Hi Readers, I haven't been blogging the past couple weeks because I was in the process of finishing my new book Let Go, Love Life (the link is on the "Books" page), family drama (which I will get into), and going back to school for the spring semester.
As you know, I am in codependency recovery from my cousin who had a substance use disorder. He is now sober and engaged to his fiancée but does not work a program. About a week and a half ago, my mom and I decided to go over to his house to at least get closure and congratulate him on his engagement. His fiancée, whom I never met before, answered the door and started yelling and cursing at us. She made it clear that we were not to come back there again or mail anything to the house. I civilly congratulated her on their engagement and walked away, calling her a mother f****er as I was walking away so her neighbor would hear (I rarely use that kind of profanity, so you could tell I was livid). My cousin must have told her lies about my mom and me. He did not even reach out to apologize for her behavior. Ten years ago, he never stood up for me when his now ex-girlfriend treated me bad, and ten years later (even though I am an adult now, this is happening again, even though he is sober.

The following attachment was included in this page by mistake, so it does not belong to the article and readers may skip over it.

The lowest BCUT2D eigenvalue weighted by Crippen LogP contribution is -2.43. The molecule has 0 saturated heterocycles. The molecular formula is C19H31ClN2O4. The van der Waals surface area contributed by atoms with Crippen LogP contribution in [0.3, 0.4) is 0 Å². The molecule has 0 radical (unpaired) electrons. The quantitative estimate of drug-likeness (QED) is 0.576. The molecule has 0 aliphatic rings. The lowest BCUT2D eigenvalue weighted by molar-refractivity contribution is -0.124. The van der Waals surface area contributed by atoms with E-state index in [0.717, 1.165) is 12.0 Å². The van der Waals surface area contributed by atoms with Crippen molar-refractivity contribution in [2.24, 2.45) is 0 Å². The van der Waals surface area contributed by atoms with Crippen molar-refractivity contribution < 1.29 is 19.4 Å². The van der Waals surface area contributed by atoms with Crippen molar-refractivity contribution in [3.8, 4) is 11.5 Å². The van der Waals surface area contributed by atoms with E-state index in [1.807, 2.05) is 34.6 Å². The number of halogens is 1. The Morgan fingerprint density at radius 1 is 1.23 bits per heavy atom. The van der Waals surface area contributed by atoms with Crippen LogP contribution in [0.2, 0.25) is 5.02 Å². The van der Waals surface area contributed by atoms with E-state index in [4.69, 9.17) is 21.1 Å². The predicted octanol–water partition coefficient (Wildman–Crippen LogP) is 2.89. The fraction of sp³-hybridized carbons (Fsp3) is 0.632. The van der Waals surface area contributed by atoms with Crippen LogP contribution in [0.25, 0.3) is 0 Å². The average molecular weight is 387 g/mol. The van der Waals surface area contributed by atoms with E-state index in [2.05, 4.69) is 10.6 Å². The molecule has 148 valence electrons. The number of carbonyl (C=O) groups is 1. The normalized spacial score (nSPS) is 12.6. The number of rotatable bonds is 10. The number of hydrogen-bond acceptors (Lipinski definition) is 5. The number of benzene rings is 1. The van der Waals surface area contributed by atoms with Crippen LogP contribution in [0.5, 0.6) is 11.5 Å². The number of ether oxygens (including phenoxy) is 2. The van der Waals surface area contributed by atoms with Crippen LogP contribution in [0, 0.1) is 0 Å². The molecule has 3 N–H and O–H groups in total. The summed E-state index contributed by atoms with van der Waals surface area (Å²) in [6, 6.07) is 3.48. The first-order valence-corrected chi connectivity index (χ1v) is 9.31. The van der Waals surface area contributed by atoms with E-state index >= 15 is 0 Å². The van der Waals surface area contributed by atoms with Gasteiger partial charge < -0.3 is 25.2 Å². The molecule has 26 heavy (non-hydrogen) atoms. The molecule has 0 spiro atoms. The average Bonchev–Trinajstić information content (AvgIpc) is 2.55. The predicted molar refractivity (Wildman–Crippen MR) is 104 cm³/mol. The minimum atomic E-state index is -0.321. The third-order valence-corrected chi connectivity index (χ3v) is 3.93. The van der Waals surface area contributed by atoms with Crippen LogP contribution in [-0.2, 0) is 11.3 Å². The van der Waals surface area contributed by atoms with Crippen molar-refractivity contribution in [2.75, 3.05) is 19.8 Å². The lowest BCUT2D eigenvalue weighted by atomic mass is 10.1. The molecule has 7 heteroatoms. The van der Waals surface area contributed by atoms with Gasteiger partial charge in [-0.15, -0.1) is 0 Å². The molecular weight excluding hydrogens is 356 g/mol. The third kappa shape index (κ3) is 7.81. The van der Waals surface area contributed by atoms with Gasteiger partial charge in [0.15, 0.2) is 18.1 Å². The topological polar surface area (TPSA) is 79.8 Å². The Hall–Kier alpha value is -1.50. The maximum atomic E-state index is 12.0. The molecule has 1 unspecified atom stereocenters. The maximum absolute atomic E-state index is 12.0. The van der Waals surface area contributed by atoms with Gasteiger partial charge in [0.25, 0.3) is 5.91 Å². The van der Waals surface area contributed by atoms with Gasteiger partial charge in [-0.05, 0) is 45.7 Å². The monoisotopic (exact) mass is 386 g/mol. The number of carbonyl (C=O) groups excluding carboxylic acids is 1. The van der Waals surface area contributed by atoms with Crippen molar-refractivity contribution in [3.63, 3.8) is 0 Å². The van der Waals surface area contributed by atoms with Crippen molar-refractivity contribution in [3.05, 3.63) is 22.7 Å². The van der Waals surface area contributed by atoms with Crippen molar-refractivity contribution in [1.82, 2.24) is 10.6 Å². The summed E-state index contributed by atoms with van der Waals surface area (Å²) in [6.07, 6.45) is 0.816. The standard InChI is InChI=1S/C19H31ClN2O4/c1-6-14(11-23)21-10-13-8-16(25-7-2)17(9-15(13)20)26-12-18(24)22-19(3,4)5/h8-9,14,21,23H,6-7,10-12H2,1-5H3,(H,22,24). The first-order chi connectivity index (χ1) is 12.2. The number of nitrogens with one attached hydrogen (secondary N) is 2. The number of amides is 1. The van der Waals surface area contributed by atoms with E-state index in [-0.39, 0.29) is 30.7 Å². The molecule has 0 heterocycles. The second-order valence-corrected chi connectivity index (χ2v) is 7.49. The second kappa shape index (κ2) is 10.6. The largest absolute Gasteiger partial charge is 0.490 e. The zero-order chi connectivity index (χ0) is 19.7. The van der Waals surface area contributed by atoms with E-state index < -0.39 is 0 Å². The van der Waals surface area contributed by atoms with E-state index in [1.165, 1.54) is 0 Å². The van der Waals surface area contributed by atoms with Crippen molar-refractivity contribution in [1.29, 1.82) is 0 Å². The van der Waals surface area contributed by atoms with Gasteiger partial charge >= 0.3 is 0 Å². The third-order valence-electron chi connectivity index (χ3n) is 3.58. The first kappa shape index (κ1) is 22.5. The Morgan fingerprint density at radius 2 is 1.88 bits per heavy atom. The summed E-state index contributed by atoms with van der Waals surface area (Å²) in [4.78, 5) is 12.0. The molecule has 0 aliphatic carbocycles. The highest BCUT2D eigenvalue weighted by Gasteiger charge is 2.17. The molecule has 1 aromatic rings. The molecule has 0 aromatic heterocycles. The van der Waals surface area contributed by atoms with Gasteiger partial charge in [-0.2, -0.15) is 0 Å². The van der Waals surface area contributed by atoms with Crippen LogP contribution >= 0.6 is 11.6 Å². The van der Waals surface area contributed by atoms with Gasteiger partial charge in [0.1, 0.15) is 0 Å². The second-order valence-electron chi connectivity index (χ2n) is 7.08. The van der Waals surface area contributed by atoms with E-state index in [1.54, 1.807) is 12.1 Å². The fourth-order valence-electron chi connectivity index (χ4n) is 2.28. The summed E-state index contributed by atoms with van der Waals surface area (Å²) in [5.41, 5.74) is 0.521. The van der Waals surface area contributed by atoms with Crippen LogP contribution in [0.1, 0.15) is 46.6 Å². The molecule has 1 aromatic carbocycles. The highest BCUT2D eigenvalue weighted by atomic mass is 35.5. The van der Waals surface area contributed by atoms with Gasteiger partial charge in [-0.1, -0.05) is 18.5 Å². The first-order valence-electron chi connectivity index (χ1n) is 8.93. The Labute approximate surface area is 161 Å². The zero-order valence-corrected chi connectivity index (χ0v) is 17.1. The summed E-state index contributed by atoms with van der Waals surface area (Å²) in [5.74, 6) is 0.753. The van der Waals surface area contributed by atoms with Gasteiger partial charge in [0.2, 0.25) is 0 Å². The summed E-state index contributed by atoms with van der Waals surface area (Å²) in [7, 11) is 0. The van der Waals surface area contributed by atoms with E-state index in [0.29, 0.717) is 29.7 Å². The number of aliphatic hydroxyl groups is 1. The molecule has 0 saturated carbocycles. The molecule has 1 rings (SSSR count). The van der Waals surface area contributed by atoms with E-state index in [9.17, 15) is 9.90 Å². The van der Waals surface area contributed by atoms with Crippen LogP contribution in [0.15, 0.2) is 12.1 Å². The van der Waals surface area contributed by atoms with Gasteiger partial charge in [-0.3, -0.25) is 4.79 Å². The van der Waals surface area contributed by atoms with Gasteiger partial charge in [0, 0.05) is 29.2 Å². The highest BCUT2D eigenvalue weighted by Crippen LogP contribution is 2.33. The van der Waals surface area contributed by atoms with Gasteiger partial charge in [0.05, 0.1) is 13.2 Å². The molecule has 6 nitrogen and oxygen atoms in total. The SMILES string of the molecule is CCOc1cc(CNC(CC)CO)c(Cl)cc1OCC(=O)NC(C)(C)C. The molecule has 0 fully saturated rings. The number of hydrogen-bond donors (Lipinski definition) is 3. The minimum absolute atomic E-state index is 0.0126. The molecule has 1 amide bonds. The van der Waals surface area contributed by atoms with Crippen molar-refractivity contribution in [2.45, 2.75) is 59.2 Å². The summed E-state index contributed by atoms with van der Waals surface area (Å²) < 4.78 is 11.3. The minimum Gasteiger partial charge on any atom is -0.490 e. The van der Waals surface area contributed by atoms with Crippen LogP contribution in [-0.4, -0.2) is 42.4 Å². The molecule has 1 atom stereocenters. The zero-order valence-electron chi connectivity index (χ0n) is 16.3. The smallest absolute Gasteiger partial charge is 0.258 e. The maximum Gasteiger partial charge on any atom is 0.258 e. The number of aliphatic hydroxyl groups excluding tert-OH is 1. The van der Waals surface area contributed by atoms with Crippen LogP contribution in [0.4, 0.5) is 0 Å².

The Lesson: What is Real Love?
Even though I am fuming and greatly disappointed in my cousin, I still love him as my cousin. However, the love that I have towards him is a different kind of love. As opposed to before where I was trying to control and fix him and would stop at nothing to be in his life because I loved him so much as he was my favorite cousin, I now am willing to let him go and do whatever he needs to do/be with to be happen, even if I am not a apart of it or approve of who he is marrying. There are a variety of reasons why he may now want me to be his life such as being triggered, unresolved anger, unwanted reminder of his active addiction, just not interested, etc. Because I love him, I have to respect what he wants, even if that includes not wanting me in his life.